Dear Commons Community,
Pi Delta Psi, an Asian-American fraternity, has been barred, for 10 years, from operating in Pennsylvania after it was found guilty of aggravated assault and involuntary manslaughter in the 2013 death of a pledge at Baruch College. The hazing incident, in which Chun Hsien Deng was brutally beaten, occurred in Pennsylvania’s Pocono Mountains. As reported by The New York Times:
”The strict sentence, by a state judge, Margherita Patti-Worthington, comes amid more rigorous prosecution of fraternity members involved in hazing deaths. The fraternity and five men were charged with third-degree murder. Four of the men pleaded guilty to reduced charges of voluntary manslaughter, for which they received varying sentences for as long as two years in prison, while the fraternity was acquitted of the murder charge.
… the fraternity said it would appeal the assault and involuntary manslaughter judgments. “Michael Deng’s death was a loss not only to the family, but also to the fraternity and the community at large,” the fraternity said in a statement quoted by the newspaper.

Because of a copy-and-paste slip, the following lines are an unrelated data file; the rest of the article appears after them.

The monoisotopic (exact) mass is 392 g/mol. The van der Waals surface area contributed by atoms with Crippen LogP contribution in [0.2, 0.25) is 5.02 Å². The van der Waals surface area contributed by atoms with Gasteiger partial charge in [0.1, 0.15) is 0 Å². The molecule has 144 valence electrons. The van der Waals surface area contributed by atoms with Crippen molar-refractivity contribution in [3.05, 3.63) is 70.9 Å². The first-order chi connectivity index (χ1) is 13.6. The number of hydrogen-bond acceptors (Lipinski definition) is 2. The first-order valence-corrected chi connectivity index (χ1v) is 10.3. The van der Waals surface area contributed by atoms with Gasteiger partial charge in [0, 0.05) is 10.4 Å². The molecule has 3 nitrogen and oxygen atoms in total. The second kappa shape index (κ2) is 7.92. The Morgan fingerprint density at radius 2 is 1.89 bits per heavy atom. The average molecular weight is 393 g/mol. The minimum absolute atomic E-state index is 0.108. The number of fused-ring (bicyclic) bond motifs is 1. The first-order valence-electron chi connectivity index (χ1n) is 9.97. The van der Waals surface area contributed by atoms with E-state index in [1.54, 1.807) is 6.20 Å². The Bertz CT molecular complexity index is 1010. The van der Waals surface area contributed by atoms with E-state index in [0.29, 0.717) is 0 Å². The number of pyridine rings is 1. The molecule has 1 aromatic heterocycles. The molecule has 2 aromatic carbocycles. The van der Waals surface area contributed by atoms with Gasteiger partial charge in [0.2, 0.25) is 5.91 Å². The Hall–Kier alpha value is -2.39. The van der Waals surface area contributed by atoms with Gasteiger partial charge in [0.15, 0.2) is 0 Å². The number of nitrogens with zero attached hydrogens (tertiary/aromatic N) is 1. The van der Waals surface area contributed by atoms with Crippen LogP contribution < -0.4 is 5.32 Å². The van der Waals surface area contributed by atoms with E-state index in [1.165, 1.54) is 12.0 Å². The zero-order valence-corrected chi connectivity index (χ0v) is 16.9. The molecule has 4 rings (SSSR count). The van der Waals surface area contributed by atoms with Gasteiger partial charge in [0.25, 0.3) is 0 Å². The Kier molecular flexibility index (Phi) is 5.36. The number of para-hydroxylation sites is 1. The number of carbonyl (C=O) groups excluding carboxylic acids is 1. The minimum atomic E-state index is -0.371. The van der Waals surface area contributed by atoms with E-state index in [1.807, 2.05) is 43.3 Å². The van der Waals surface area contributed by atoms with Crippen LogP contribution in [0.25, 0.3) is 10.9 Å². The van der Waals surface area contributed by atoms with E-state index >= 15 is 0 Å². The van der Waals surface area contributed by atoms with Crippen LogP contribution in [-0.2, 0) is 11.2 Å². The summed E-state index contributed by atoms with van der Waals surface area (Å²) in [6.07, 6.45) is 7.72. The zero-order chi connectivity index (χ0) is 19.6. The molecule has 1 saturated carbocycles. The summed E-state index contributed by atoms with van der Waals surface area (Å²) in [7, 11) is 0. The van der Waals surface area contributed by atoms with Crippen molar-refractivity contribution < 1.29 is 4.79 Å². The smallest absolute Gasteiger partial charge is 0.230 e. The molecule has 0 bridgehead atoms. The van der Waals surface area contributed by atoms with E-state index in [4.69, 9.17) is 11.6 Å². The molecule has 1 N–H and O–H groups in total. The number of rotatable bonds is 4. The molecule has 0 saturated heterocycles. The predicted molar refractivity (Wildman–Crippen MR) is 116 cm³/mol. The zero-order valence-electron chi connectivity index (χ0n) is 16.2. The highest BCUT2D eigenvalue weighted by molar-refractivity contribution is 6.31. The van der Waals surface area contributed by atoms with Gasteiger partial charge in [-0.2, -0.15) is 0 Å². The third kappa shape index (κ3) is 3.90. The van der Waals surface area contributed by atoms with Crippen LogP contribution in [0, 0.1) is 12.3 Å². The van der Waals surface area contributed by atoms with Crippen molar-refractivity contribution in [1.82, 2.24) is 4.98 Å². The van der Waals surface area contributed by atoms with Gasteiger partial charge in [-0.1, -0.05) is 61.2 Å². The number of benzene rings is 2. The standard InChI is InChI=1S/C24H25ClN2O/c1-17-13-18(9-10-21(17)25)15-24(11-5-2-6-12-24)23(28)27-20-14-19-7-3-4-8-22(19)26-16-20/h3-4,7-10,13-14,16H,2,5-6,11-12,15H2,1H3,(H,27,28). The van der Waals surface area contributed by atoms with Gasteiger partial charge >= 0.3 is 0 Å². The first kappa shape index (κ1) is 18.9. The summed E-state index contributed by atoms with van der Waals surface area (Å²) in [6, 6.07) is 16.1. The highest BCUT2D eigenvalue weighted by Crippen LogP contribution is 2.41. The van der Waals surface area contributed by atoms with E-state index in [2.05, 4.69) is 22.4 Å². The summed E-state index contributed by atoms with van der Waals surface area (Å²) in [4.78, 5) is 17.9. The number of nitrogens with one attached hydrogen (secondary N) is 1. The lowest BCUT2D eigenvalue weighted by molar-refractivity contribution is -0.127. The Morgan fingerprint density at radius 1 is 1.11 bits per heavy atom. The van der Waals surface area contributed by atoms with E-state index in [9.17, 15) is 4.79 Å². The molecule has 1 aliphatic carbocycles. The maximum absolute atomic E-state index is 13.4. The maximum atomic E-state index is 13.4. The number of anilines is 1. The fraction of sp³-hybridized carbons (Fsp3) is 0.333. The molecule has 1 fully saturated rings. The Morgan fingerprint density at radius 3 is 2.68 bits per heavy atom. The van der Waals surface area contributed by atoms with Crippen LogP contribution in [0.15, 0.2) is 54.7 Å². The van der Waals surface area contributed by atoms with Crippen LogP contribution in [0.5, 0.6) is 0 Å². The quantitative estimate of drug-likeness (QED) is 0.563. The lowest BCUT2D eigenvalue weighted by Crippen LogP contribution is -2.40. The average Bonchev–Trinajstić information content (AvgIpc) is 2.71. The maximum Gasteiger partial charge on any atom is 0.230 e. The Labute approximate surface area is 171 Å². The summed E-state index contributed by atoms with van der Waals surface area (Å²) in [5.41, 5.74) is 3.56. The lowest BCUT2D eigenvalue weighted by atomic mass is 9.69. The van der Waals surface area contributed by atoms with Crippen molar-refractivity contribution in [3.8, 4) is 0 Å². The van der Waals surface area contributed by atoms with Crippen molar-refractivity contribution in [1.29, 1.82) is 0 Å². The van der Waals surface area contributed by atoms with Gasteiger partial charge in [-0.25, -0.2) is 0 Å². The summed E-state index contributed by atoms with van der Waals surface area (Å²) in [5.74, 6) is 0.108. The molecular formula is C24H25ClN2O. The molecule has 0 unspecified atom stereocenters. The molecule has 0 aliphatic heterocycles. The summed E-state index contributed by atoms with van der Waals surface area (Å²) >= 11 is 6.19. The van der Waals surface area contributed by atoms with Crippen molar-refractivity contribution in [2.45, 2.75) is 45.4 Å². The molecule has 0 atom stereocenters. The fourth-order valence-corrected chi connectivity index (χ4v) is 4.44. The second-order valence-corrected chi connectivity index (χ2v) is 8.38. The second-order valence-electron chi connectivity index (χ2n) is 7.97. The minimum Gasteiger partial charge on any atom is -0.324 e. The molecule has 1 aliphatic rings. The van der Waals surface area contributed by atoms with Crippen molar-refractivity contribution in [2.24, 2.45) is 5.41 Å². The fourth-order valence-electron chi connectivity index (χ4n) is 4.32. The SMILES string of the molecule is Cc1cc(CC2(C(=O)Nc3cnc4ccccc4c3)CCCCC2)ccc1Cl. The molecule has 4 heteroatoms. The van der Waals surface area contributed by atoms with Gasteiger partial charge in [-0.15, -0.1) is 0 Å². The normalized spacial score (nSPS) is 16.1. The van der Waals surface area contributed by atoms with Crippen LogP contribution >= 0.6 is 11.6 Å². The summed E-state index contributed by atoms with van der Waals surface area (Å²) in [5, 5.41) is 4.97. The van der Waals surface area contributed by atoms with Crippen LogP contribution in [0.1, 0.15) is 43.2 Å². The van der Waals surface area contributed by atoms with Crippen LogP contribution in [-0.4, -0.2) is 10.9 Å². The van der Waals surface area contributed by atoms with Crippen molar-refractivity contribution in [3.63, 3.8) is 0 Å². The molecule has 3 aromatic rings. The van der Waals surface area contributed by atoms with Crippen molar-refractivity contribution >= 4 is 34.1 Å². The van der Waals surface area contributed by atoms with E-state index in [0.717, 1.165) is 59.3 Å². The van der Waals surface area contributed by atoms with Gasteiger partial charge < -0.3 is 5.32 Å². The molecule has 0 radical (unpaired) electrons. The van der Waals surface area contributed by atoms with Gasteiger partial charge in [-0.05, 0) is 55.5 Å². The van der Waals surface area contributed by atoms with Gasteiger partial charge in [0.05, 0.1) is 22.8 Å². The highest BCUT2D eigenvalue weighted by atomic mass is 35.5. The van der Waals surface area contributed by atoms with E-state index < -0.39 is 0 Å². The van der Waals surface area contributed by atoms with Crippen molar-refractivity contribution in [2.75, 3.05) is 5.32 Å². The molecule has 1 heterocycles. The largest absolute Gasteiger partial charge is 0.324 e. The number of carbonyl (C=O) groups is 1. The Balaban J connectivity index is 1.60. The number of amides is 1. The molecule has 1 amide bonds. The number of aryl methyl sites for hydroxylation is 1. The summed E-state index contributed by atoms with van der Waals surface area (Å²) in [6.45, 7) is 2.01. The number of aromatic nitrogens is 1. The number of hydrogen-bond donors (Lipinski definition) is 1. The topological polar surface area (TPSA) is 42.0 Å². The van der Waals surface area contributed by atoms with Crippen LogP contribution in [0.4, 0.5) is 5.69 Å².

The aggressive approach by prosecutors echoes that surrounding the death of Timothy Piazza, a Penn State sophomore who died at a fraternity party in 2017. Eighteen members of the Beta Theta Pi fraternity faced criminal charges, the most serious of which were later dropped. But a county district attorney filed new charges in November, including involuntary manslaughter, against former members of the Penn State fraternity after the recovery of video that had been deleted from a basement security camera. Judge Patti-Worthington referenced the Penn State case in handing down the sentence, according to the Times.
The sentencing follows a tumultuous semester for fraternities nationwide. Several prominent colleges suspended all Greek activities campus-wide after reported deaths or injuries”.
This is a sad situation and one that colleges and universities have to address proactively and with diligence.